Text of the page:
Global Connectivity

Global Connectivity

Transportation is an essential component of the domestic and world economy.  As a sizable element of the country’s gross domestic product, transportation employs millions of people and consumes substantial goods and services. It also enables economic growth and development. Transportation contributes to economic activity and to a nation’s global competitiveness as a service, an industry, and an infrastructure. It affects the price competitiveness of domestic goods and services because final market prices incorporate transportation costs.

Productivity in various parts of the transportation sector

  • Labor productivity for the rail sector increased 65 percent from 1993 to 2003. Despite a decline of 6 percent between 2000 and 2001, air transportation labor productivity grew 32 percent over the entire period from 1993 to 2003. (Table A-1 in Chapter 2)
  • Multifactor productivity of all business sectors combined increased 10 percent between 1991 and 2001, while multifactor productivity in air transportation increased 16 percent. Data are not available for the same period for rail transportation, but between 1991 and 1999, multifactor productivity in this industry increased by 26 percent (an annual rate of 3 percent). (Table A-2)

Transportation costs for passenger travel and goods movement

  • U.S. households spent almost $7,500 on average on transportation in 2004 – second in spending behind housing. (Table G-3 in Chapter 2)
  • Driving an automobile 15,000 miles per year cost 56¢ per mile in 2004, or 44 percent more than it did in 1994, when total costs per mile were 39¢. (Table G-6)
  • For those using transit, the average fare ranged from 88¢ to $1.02 between 1995 and 2005. (Table G-4)
  • On average, intercity trips via Amtrak cost $49.08 in 2005, up 23 percent from $39.92 in 1995. Meanwhile, average intercity Class I bus fares rose 50 percent, from $20.10 to $30.11 between 1995 and 2002. (Table G-4)
  • RITA’s BTS Air Travel Price Index (ATPI) comprises three indexes: U.S. origin flights, foreign origin flights, and combined U.S and foreign origin flights. The ATPI “ U.S. origin only” index increased 17 percent between the first quarter of 1995 and the second quarter of 2006. During the same period, the ATPI “Foreign origin only” index decreased 3.6 percent. (Table G-5)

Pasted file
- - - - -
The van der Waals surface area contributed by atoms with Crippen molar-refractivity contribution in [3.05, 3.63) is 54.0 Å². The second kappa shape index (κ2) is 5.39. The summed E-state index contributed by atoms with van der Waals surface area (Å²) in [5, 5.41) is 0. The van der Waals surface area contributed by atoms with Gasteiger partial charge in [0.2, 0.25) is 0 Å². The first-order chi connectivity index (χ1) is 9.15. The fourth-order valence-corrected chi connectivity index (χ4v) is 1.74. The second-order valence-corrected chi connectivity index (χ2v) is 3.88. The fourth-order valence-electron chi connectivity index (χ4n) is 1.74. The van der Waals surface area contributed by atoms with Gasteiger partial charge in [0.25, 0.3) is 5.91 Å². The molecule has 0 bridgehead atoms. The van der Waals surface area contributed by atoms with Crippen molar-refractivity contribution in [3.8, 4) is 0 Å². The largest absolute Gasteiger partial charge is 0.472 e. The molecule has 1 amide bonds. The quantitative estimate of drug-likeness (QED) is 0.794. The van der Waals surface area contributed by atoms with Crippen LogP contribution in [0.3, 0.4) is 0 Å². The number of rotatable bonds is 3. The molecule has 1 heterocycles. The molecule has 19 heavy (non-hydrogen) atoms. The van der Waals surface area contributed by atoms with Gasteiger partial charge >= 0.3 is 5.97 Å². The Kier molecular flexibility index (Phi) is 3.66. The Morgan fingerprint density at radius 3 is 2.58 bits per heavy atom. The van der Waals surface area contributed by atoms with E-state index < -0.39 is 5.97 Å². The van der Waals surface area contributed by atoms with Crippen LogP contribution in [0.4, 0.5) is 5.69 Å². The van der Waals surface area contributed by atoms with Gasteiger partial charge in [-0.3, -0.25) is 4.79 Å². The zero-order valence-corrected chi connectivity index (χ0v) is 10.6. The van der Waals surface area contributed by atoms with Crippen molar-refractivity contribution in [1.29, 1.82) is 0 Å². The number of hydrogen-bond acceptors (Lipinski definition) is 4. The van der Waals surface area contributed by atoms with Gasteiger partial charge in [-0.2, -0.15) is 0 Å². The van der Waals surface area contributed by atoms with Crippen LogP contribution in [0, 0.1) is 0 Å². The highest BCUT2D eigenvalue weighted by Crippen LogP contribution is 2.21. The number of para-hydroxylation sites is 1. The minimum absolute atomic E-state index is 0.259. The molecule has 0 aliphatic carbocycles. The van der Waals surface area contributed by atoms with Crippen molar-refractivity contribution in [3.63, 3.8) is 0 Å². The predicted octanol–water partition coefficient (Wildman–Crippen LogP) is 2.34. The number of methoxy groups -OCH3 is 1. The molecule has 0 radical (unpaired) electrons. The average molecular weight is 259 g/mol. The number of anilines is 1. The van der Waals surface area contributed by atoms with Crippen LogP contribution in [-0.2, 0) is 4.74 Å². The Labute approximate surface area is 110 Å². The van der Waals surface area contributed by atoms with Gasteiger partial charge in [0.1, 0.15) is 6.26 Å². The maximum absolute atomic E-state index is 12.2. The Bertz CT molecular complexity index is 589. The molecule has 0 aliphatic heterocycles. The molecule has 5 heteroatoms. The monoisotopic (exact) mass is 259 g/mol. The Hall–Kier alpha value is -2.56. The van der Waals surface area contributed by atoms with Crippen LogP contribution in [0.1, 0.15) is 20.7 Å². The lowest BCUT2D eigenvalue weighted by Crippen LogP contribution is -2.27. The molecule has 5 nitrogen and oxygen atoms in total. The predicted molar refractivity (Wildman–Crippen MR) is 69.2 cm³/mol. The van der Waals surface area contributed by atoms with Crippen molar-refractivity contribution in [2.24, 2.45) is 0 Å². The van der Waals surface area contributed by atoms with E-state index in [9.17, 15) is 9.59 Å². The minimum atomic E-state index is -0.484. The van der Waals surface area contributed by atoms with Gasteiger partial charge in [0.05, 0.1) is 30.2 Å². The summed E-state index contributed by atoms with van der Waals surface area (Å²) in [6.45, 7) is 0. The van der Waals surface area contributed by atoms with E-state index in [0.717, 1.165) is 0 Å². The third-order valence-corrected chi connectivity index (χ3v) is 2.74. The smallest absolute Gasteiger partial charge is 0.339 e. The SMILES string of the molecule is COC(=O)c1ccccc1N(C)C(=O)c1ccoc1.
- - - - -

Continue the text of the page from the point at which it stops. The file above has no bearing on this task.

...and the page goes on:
(BOX 3)

Transportation-related variables that influence the domestic economy and global competitiveness

  • U.S. prices for transportation goods and services in 2002 were relatively lower than prices in 19 out of 24 Organization for Economic Cooperation and Development countries. However, one of the nation’s top merchandise trade partners, Mexico, had lower relative prices in 2002 than the United States. (Table M-1 in Chapter 2)
  • The United States traded $356.7 billion (in current dollars) of transportation-related goods (e.g., cars, trains, boats, and airplanes and their related parts) in 2005 with its partners. As is the case with its overall international trade, the United States had a merchandise trade deficit in transportation-related goods (with an excess of imports over exports) totaling $82.3 billion in 2005. (Table M-2)
  • U.S. trade in transportation services in 2005 totaled $151.3 billion (in current dollars). The United States had a surplus in transportation services from 1995 through 1997. The trade surplus was highest in 1995. By 2005, however, 58 percent of trade was imports (payments to foreign countries), resulting in a trade deficit of $25.0 billion. (Table M-4)
  • Transportation-related demand accounted for more than 10 percent of U.S. Gross Domestic Product in 2004. This broad measure includes consumer and government purchases of goods and services ranging from vehicles, fuels, and insurance to road building and public transportation. (Table M-6)
  • The contribution of for-hire transportation industries to the U.S. economy, as measured by their value added (or net output), increased (in chained 2000 dollars) from $242.7 billion in 1995 to $335.2 billion in 2005. In the same time period, this segment’s share in the GDP fluctuated slightly, at around 3 percent. (Table M-5)
  • More than 12 million people worked in a transportation-related job in the United States in 2004. That is equal to approximately 1 out of every 10 workers. (Table M-7)